Victim of the Trials 1W


T, Remove a +1/+1 counter from Victim of the Trials: Tap target creature.

Eternalize 3WW (3WW, Exile this card from your graveyard: Create a token that’s a copy of it, except it’s a black Zombie Human with no mana cost and two +1/+1 counters. Eternalize only as a sorcery.)


This design would be an evolution of embalm but also prevent the 4/4 clog problem I mentioned, and while you wouldn’t want 20 different versions of these cards, you could print a few more than we saw in HOU. The other important thing would be to avoid the megaembalm effect. But that name would never actually get printed.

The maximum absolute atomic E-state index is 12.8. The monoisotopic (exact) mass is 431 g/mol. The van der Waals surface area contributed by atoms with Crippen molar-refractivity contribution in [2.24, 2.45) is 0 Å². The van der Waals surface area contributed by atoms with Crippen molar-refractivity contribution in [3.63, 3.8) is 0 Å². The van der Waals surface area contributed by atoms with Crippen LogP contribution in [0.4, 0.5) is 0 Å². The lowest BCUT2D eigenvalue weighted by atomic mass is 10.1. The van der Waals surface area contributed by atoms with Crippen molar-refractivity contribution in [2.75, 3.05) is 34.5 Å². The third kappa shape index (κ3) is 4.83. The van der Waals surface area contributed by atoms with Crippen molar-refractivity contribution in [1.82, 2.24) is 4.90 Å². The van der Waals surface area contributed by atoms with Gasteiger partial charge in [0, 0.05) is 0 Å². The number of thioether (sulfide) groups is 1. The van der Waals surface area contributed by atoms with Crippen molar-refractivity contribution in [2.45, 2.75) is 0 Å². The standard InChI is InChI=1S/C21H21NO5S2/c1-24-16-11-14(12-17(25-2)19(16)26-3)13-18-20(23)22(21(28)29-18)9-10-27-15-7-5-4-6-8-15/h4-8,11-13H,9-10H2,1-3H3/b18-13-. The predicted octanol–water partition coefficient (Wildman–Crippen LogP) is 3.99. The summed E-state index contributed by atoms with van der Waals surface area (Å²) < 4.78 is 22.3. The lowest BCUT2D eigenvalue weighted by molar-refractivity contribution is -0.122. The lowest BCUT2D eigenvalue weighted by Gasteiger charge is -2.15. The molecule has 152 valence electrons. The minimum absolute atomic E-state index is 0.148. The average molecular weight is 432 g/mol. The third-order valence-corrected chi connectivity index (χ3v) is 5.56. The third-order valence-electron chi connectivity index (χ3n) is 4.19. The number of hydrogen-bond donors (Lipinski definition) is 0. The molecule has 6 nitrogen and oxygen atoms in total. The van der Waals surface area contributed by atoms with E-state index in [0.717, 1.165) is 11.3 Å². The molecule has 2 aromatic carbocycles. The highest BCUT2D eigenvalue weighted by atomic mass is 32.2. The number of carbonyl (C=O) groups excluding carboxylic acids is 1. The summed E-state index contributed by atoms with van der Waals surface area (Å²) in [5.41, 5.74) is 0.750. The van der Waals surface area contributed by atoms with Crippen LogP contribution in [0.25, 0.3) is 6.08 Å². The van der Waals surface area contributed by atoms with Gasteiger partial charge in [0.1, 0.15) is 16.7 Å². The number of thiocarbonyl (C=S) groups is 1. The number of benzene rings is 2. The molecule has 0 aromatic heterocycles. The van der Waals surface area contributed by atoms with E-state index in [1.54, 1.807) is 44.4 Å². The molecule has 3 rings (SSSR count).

Overall, HOU was an above average set. It doesn’t quite crack the best-of-all-time category for me, but I will look back on it fondly. It does win the “best improved” award, transforming a mediocre Draft format in triple-AKH into a quality experience. Ixalan gets one final shot at big-set-small-set design. We’ll have to see if it tops the last 6 months. Join me next week when we start talking all things Dinosaurs and Pirates.